Renewed interest in Anchorage Trail Watch program following recent homicides
An uptick in crime may be encouraging more people to get involved with the Anchorage Trail Watch program. More than 50 people turned out for a training and informational meeting at the chalet in Russian Jack Park on Thursday afternoon.
Anchorage’s Department of Parks and Recreation runs the program, which encourages people to get out on the trails, report crime and keep an eye out for trouble spots. The program has been a bit stagnant over the years, but parks director Josh Durand said lately, there’s been a lot of interest.
“I think it has to do with safety perception,” Durand said. “When everyone feels great it doesn’t seem to have as much of a need, but when safety perception is soured it seems a lot more relevant.”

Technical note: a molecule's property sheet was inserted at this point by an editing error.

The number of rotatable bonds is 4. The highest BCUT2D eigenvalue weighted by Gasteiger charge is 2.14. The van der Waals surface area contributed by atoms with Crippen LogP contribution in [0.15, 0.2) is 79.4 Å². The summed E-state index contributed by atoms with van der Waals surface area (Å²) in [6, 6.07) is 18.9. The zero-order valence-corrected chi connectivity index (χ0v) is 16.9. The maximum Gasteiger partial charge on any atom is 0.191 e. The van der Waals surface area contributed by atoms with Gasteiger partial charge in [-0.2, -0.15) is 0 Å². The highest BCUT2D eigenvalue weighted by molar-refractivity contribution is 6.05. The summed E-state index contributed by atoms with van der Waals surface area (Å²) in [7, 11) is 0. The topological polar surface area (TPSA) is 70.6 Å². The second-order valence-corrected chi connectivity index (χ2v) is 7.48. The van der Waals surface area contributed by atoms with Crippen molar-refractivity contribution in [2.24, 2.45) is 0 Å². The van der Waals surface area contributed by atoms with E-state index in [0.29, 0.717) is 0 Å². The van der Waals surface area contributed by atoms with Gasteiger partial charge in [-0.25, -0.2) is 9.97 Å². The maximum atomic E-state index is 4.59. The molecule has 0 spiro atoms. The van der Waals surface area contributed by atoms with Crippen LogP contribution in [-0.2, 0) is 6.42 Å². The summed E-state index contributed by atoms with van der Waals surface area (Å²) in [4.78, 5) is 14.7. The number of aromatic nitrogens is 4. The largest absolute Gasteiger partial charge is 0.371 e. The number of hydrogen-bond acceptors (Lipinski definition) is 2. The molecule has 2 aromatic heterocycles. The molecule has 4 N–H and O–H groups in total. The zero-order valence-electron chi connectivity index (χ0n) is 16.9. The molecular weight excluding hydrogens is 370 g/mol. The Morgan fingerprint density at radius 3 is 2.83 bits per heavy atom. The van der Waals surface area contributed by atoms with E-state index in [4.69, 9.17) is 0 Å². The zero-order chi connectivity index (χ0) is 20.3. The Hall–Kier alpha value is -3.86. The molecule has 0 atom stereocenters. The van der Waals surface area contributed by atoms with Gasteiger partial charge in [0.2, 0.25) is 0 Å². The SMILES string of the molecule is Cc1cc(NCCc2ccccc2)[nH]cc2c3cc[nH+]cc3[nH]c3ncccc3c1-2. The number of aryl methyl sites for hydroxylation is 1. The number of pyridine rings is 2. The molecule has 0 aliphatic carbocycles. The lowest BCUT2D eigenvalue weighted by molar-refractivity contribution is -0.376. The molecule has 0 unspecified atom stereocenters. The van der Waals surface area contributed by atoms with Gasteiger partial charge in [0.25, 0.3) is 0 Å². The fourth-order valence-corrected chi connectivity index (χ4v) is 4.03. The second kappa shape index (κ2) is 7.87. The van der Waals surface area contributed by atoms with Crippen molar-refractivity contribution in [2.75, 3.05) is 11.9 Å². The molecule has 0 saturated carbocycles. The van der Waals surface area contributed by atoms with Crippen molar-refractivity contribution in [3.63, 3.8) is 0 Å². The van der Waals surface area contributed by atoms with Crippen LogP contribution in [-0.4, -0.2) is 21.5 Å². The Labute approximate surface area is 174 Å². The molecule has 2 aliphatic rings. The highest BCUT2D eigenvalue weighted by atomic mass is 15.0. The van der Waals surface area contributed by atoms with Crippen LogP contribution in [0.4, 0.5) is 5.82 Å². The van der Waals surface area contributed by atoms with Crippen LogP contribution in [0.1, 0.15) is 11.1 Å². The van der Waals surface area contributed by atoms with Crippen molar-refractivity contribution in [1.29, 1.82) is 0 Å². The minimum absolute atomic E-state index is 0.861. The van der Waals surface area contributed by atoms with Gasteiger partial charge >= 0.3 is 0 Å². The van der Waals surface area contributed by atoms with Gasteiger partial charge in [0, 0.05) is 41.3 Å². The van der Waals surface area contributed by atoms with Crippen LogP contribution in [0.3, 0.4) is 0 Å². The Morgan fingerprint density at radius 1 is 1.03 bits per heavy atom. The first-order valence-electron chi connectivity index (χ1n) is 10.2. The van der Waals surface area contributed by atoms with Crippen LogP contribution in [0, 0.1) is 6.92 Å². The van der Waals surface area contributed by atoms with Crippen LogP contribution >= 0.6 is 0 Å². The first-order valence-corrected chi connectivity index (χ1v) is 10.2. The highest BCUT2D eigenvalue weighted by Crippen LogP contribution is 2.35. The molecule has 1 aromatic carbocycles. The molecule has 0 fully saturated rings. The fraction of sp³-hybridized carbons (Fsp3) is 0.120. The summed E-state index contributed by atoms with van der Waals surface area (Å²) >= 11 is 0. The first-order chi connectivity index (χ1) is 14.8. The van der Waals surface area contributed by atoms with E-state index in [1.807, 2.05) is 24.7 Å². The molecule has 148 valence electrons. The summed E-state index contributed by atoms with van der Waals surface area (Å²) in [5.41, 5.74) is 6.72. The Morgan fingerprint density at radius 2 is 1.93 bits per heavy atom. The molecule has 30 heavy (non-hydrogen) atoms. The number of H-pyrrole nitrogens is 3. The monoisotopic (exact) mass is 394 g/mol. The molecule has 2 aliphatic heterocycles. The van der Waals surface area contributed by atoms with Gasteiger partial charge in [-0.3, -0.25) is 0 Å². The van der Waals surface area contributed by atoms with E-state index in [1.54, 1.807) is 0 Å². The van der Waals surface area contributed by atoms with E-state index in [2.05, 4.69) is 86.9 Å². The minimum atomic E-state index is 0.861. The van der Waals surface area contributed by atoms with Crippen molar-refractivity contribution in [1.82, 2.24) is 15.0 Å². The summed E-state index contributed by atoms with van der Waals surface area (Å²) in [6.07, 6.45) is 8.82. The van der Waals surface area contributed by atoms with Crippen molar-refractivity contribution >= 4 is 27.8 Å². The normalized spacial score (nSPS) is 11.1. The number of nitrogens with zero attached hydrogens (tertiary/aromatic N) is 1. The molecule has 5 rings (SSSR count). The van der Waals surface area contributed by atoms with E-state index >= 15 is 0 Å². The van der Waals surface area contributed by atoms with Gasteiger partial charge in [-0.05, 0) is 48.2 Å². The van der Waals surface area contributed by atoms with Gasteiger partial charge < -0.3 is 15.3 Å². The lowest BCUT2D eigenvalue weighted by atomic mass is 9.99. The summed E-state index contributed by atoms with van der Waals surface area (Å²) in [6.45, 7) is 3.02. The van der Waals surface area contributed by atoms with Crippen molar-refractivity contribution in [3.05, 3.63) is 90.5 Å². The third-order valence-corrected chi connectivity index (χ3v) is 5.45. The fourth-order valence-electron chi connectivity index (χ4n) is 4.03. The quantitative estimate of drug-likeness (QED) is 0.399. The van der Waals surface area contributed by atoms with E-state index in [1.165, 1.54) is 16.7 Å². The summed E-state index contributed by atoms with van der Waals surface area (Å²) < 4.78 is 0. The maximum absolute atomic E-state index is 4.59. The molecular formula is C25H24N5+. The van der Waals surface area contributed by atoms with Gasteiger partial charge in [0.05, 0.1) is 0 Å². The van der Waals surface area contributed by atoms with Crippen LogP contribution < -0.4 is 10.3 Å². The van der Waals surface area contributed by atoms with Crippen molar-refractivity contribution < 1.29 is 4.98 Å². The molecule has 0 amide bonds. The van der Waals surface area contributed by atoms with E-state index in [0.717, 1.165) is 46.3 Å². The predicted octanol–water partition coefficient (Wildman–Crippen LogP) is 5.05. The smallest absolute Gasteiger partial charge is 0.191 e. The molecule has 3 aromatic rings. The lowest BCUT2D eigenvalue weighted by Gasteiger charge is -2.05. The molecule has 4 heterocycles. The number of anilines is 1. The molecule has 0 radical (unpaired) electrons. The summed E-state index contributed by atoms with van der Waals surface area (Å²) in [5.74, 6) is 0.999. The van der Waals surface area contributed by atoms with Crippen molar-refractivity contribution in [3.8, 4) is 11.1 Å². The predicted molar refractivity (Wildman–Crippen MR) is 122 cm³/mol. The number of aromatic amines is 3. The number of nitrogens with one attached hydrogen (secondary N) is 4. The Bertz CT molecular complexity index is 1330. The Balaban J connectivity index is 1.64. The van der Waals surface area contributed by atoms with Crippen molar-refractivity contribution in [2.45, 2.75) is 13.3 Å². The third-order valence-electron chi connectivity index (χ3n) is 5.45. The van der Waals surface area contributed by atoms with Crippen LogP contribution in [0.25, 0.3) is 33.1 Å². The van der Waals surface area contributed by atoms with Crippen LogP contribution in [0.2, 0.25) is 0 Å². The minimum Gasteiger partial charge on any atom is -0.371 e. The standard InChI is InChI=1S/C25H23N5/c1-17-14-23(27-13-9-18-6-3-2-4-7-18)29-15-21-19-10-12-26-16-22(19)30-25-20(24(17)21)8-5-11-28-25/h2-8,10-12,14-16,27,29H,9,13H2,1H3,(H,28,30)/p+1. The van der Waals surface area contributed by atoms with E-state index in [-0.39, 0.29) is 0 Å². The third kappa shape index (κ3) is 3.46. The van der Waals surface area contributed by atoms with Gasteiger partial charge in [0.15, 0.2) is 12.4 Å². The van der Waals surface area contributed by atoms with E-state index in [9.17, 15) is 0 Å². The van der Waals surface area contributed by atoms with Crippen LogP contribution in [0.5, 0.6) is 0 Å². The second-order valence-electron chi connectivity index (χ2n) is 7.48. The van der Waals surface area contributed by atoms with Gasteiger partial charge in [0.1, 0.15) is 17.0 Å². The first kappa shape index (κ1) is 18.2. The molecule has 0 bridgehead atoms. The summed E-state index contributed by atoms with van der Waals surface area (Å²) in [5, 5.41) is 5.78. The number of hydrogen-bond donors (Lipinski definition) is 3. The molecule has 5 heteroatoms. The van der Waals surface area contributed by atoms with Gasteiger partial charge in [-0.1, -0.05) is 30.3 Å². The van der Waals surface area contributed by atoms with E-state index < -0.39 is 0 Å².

Durand said trail watch volunteers can put as little or as much time into the program as they want. Sometimes just their presence is enough to deter crime.
“You get people out there biking on (the trails). You get people out there running on them, skiing on them, you have that consistent positive activity and that takes care of the problem for the most part,” Durand said.
Durand said people can learn a lot about the program as well as register to become a volunteer online at the Municipality of Anchorage’s website.
He said an in-person training will take place on Oct. 3 at the Campbell Creek Science Center at 6:20 p.m.
The post Renewed interest in Anchorage Trail Watch program following recent homicides appeared first on KTVA 11.